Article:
Once again, monthly inflation figures beat forecasts. Consumer price index (CPI) inflation jumped a record 1% last month to an annual rate of 2.9%. Economists had expected 2.6%. Annual retail price index (RPI) inflation, which includes housing costs, rose to 2.4%, the biggest jump in 31 years. Howard Archer of IHS Global Insight Bank described the figures as a “very nasty shock”. Bank of England governor Mervyn King warned recovery will be slow as credit is set to remain tight and unemployment high. “There is a long period of healing ahead.” Households’ patience is likely to be “tested”.
What the commentators said
A sharp jump had been expected largely because last December saw the introduction of the VAT cut, says Jeremy Warner on Telegraph.co.uk. Inflation will go higher in the short-term as the VAT hike hasn’t fed through yet, but the worry now is that it may not fall back later this year as most expect. We are barely recovering, yet “prices are racing ahead”. Core inflation, which excludes volatile food and fuel, rose sharply too, to 2.8%. Ten of the 12 categories covered by the CPI were higher. We can’t just chalk it up to the pound raising import prices either: services inflation is on the rise.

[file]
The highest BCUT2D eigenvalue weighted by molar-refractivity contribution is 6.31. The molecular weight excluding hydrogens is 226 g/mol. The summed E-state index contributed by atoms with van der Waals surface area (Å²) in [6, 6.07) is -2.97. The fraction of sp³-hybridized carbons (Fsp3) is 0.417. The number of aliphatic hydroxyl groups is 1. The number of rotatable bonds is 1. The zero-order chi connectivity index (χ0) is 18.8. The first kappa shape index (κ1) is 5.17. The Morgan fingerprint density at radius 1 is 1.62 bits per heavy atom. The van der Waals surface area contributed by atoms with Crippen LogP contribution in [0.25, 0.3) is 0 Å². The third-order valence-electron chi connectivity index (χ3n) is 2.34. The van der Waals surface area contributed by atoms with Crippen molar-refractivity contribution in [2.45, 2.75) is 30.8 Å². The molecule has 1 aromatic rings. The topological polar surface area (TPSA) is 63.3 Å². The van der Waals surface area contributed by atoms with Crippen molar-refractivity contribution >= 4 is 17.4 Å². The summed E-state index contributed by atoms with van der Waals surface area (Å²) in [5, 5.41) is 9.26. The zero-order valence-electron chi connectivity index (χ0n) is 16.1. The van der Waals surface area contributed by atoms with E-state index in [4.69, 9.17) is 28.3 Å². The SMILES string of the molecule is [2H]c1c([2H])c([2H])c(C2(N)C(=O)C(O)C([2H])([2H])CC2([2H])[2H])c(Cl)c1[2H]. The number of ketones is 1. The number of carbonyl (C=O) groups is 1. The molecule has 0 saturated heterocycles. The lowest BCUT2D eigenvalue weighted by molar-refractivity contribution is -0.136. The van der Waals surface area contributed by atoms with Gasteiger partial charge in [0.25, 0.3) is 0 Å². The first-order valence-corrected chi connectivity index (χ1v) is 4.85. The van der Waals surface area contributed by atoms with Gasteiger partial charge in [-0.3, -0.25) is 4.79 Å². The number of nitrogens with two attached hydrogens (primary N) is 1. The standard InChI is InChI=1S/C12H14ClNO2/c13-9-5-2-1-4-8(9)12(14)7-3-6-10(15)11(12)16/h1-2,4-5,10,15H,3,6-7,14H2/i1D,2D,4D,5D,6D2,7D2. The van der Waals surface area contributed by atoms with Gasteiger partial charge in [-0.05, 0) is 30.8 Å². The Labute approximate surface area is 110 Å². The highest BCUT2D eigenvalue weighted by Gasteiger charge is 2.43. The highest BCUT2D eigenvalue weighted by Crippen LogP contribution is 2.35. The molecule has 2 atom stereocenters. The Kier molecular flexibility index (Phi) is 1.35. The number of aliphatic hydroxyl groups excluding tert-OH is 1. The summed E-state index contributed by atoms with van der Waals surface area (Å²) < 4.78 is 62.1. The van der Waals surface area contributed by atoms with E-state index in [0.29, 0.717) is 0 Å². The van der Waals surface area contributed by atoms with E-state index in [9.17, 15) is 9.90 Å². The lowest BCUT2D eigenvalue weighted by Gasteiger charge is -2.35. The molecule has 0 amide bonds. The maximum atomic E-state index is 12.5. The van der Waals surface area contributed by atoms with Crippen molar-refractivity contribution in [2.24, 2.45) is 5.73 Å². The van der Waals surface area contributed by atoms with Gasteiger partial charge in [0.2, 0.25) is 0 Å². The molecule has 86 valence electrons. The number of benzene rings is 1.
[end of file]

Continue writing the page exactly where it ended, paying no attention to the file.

Retailers may have set prices in December higher than they would otherwise in order to pre-empt the impact of the VAT reversal this month, said Ben Broadbent of Goldman Sachs. But a broader and more worrying explanation for inflation consistently beating expectations is that the amount of spare capacity in the economy, or the gap between supply and demand, is lower than the Bank thought.
The Bank has been behind the inflation curve for some time, said Edmund Conway on Telegraph.co.uk. Early last year it had pencilled in core inflation of under 1% at this stage. It may need to hike it soon. But the recovery remains “very fragile”; it would be all too easy to destroy it by “putting the brakes on too soon”, said the Liberal Democrat Treasury spokesman Vince Cable in The Guardian. With uncertainty over the inflation outlook mounting, the Bank’s job of guiding Britain out of the worst recession since the war is becoming ever harder.